Aspen-area men die in backcountry avalanche near Crested Butte

Mike Goerne, Owen Green killed Saturday in East Brush Creek area

Erica Robbie
The Aspen Times
Owen Green, left, and Michael Goerne died Saturday in an avalanche near Crested Butte. The two men, seen here in a photo taken earlier this month, were training for the upcoming 40-mile backcountry Grand Traverse race from Crested Butte to Aspen.
Courtesy photo

Two Roaring Fork Valley men were killed Saturday in an avalanche in the East Brush Creek area near Crested Butte, the Mount Crested Butte Police Department confirmed Sunday.

Owen Green, 27, of Aspen, and Michael Goerne, 37, of Carbondale were getting ready for the Grand Traverse, a 40-mile backcountry ski race across the Elk Mountains, friends said Sunday. The men were planning to be partners in the race next month from Crested Butte to Aspen.

Green’s girlfriend, Kali Kopf, said Sunday the two “had been training together a lot” in the backcountry this winter.

Both athletes, Goerne and Green played Division I college lacrosse and coached the local high school and club teams.

“It is a huge loss for our school, for our lacrosse team, for really the community, and not just Aspen, but the whole Roaring Fork Valley,” Aspen High School athletic director Martha Richards said. “Mike and Owen both touched so many kids.”

Goerne founded Aspen High School’s lacrosse club team in 2006, and within two years, transformed the program into a varsity team.

In 2015, Goerne took the Skiers to the state title and was named Colorado State Coach of the Year.

Goerne’s impact on local youth extends from children in kindergarten to college graduates, said Aspen parent Ashley Ward.

Her husband, John Ward, also worked with Goerne, who coached both of their sons, Tyler, 16, and Treven, 12.

Off the lacrosse field, Goerne and the Wards became close family friends, Ashley Ward said.

“He’s one of the most incredible people I’ve ever met in my life,” Ward said. She added shortly after, “Everything he did, he did to the fullest. He lived life to the fullest.”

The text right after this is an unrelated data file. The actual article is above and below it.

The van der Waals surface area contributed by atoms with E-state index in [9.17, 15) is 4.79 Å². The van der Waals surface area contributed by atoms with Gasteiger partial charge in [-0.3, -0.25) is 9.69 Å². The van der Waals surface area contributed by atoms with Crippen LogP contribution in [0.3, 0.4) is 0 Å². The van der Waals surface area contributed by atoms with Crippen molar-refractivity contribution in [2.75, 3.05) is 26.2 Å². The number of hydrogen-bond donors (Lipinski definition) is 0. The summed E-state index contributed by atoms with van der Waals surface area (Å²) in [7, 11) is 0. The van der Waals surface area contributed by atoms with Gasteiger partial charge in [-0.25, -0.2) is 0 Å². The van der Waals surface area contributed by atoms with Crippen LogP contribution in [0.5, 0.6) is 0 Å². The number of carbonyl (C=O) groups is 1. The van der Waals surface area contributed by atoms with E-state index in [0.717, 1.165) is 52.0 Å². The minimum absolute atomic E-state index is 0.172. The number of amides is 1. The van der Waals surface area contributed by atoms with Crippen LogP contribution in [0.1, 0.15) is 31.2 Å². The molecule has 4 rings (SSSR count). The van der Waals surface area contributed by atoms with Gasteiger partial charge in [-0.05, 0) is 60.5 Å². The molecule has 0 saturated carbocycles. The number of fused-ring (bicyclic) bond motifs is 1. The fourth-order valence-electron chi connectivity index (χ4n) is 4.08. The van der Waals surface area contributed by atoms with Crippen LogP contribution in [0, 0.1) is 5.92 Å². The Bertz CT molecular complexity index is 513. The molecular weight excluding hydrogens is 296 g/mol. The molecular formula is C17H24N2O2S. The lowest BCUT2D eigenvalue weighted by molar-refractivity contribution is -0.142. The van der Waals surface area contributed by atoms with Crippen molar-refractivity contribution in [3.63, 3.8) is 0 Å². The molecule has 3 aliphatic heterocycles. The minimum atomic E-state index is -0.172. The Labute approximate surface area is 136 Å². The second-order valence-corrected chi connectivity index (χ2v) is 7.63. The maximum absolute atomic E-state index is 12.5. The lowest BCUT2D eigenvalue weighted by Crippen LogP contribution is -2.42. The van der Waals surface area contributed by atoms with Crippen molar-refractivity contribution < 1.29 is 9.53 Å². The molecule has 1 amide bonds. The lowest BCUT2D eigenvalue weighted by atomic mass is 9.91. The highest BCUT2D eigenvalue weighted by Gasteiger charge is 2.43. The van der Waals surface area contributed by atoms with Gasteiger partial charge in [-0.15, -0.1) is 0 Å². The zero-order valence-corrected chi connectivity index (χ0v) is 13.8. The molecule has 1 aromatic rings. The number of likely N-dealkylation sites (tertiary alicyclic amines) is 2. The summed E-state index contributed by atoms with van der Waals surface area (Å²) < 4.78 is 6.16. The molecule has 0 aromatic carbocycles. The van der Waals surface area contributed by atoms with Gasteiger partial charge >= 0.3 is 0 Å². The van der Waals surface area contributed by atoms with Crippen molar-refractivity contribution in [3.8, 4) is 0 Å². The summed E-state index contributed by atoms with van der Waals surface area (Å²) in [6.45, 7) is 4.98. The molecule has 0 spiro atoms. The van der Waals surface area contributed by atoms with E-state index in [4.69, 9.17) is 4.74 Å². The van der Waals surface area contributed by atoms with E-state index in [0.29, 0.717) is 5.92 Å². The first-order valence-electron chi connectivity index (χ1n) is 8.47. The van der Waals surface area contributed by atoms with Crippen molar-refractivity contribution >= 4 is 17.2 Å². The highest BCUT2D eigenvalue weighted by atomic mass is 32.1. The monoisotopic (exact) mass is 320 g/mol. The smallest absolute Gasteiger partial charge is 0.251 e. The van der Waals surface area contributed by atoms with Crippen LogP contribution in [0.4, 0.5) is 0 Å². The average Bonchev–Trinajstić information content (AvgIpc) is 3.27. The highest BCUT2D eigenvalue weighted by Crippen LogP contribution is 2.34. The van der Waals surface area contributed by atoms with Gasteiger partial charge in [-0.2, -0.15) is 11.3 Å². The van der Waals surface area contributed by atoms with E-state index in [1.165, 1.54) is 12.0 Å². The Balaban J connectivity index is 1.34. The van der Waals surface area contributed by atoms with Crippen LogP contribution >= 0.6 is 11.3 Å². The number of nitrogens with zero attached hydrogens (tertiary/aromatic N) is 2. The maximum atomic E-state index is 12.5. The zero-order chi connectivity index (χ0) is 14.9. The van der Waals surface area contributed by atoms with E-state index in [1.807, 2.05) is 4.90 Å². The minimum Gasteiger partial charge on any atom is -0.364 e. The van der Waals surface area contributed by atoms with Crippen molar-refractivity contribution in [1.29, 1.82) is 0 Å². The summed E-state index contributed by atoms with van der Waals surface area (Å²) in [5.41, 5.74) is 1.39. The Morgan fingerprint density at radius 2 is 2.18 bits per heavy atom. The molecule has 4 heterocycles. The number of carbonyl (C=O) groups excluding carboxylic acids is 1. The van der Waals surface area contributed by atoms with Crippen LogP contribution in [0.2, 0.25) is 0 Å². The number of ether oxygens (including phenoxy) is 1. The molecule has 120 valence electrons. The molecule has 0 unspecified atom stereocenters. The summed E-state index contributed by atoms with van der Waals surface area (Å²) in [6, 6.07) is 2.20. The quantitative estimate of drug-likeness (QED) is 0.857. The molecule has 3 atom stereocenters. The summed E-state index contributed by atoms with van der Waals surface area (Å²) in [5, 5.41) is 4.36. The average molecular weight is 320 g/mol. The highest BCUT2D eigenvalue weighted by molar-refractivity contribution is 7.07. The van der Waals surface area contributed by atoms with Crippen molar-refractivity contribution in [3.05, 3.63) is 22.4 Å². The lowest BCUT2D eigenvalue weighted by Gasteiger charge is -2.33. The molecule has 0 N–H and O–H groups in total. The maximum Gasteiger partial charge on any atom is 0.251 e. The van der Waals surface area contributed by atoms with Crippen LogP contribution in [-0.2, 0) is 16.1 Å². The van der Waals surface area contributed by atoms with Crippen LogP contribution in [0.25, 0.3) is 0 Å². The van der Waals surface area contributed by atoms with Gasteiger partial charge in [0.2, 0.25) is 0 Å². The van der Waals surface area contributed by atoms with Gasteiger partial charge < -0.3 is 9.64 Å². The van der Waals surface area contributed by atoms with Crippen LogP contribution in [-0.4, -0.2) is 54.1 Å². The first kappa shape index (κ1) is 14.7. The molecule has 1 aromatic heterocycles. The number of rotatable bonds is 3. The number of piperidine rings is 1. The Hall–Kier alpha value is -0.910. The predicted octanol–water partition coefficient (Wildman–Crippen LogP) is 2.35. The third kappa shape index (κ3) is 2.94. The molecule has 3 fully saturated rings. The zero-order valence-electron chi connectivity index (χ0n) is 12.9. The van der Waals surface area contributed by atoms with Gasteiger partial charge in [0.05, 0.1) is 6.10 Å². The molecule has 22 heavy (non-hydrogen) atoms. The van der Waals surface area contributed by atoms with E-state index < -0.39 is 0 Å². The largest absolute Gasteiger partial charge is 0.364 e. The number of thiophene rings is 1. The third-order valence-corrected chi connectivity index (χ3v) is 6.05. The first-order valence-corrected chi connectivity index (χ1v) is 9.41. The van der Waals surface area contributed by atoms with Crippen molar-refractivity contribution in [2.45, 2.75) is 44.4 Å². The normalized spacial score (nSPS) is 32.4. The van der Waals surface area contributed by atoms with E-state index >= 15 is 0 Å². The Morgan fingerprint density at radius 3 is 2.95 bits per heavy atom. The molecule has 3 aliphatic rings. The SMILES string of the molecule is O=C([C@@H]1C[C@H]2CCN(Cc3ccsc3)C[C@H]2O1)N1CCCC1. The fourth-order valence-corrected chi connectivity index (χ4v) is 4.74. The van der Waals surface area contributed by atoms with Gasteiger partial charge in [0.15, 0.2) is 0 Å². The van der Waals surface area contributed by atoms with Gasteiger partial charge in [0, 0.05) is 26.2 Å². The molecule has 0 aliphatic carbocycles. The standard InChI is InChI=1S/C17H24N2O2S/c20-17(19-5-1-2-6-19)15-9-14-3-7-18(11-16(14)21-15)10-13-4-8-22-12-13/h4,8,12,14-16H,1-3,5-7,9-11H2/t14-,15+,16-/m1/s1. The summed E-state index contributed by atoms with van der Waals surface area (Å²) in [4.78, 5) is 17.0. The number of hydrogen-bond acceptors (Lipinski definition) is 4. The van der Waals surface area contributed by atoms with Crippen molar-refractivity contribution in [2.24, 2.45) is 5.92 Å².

She recalled a recent conversation in which he explained his coaching strategy was to get to know each player personally and figure out what worked best for him individually.

“He is this person who puts his heart and soul and passion into everything,” Ward said.

Richards called Goerne a giver who never hesitated to help when called upon.

“He just kept giving out of the love for the game. He was always willing to step up and help,” Richards said. “Anytime I reached out to him, he was more than happy to help the high school with anything.”

Despite whether Goerne was coaching, Richards said she always saw him at high school games.

Outside his lacrosse involvement, Goerne was the business manager for the law offices of Balcomb & Green in Glenwood Springs.

He also was a coach at Sopris Crossfit and Roaring Fork Crossfit for a number of years.

Originally from Edina, Minnesota, Goerne previously worked at Jaywalker Lodge rehab center in Carbondale for nearly 11 years.

Also an accomplished lacrosse player and coach, Green worked as a group sales specialist for Snowmass Tourism.

Kopf described Green as “the most kind-hearted person I’ve ever met.”

Kopf, who also lives in Aspen, said Green was fun-loving and full of life, “always up for an outdoor adventure or a movie night in.” He was “an avid fly-fisherman, traveler and best friend.”